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We could tell Austin’s life story through his hair.

At birth, he, like his brother before him, had a head full of dark bushy hair. (And yes, for what it’s worth, I did have heartburn.)

At about six months he, like his brother before him, exhibited classic signs of male pattern baldness:

It slowly grew back and by the time he was diagnosed, he had these two spectacular sprouts of hair caused by a double cowlick.  We called them his horns:

Then of course, he was rendered completely bald during his first rounds of chemo. Innocent bystanders used to comment about how their children had also been bald as babies and I could just never let it go and instead had to say something like, “Oh, he wasn’t bald as a baby. This is because of chemo.” I always said it in a cheerful voice so as not to make them feel too bad, but they rarely knew how to respond after that.

Early chemo days

Still smiling even though he had to bathe in a shirt
thanks to that damn Broviac line!

And then, by the spring of 2008, my cancer-free toddler grew new hair. And, whaddya know, that trademark Gallagher black grew in blond!

As time went by, it darkened but the first growth was still lighter than the rest prompting an amazing number of people to ask if I “did his tips.” Really? He wasn’t even two. Who would even think to color a two-year-old’s hair?

By last summer, it was mousy brown and extremely long. Here he is getting his shaggy rock star locks trimmed by Grandma Gallagher:

Then winter arrived and with it that brutal rogue that is cancer. On the verge of losing all his hair again, Austin helped out with shaving Braedan’s and Daddy’s:

Shortly after starting chemo, I was coming away with clumps every time I ran my fingers through his hair. Look closely at the sheets behind him in this pic taken while he was sedated for radiation:

Lintbrushing the sheets just wasn’t enough any more, so a shearing was in order:

Then a very strange thing happened. His hair began to fall out. No, that’s not the strange part, we were expecting that. The strange part is  that it began falling out in bits and pieces with these bizarre patches left behind.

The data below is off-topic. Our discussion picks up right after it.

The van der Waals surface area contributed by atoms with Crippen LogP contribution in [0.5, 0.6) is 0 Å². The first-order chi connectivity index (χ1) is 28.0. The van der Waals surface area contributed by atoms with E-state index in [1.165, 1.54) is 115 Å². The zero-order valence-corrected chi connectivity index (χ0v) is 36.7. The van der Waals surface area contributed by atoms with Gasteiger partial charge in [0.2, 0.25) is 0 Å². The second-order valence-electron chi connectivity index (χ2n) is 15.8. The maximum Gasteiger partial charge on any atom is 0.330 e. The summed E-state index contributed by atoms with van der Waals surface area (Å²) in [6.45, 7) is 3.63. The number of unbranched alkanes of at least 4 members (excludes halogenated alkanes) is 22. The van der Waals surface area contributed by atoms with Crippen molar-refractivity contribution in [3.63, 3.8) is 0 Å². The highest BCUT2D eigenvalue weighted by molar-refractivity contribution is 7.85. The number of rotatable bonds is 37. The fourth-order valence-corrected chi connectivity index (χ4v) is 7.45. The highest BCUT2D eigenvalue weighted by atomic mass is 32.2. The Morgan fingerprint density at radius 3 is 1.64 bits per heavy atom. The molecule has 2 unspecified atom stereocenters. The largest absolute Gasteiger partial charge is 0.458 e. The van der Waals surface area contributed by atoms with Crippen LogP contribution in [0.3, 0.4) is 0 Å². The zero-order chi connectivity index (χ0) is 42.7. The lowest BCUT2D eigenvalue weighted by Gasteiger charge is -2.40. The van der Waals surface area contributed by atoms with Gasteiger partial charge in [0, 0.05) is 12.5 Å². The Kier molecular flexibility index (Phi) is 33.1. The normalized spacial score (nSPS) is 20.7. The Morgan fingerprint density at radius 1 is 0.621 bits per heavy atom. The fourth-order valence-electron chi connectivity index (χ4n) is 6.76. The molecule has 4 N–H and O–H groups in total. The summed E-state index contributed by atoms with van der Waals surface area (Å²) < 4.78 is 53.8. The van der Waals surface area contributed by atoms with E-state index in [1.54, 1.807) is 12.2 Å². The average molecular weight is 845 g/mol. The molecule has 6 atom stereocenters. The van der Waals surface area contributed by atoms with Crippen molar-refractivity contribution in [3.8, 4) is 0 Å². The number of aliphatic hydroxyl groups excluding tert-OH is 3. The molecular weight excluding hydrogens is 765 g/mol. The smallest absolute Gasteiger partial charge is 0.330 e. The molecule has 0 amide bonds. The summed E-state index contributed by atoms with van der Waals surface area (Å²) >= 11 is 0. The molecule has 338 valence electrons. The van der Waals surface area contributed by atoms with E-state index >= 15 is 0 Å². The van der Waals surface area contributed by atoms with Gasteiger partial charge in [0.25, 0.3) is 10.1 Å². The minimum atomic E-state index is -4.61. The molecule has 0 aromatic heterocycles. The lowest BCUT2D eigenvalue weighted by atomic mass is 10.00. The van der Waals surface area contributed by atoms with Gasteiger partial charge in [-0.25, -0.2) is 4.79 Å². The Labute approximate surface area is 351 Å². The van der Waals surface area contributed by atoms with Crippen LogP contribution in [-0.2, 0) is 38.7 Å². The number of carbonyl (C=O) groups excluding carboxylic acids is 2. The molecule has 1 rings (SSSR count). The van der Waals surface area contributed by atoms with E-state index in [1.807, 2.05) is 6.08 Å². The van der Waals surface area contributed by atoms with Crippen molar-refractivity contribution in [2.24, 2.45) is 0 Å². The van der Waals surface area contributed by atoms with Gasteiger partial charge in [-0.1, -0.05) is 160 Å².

Each day, the patch changed slightly as a few more random hairs fell out. It reminded me of a computer generated image of the polar ice caps shrinking over time due to global warming. Day by day getting smaller and smaller until there was simply nothing left.

And then, within a few short weeks, it was gone, with only the eyelashes and eyebrows remaining. Another six weeks of chemo and those too had vanished.

Until one morning last week, when he woke up, felt his head and announced, “I think I have more hair today. I need to look in the mirror.” Which brings us to today (yes, he’s wearing a cape — and why shouldn’t he?):

And somehow, through it all, what remains is that smile.

and a little paint on his nose

It had been almost a full year since we’d last been to Chautauqua. And that’s a very long time for us. We left in a hurry one Friday last July when our friend’s mother was in the hospital, shortening our vacation by a few days to be with them.

And then August came and our house was newly on the market so we felt pressure to spend every Saturday mowing and mopping to prepare for Sunday’s open house. Then September, and we got the keys to the new house and wanted nothing more than to delve into cleaning and painting and wallpaper-stripping. Suddenly it was October and unexpectedly cool and rainy, forcing the cancellation of a possible weekend or two at the lake. And before we knew it, all hell broke loose and we found ourselves hospital-bound for the following six months.

So a year goes by and we’re somehow older and somehow wiser and everything seems different and everything feels so, so the same. We arrive late Friday night and the boys go scurrying off to revisit their bunk beds, where they sleep squashed together on that oh-so-sacred top. The next three days are filled with trips to the waterfront to throw rocks, boat rides to Bemus Point for ice cream cones, and endless firework displays from all corners of the lake.  We eat breakfast, lunch and dinner out on the porch, usually before a spectacular sunset. We venture indoors only long enough to watch some equally spectacular soccer matches. And everything is as it’s always been.

We are a family of four, alive, together and ever hopeful for the future.

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February 2020
M T W T F S S
« Jan    
 12
3456789
10111213141516
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242526272829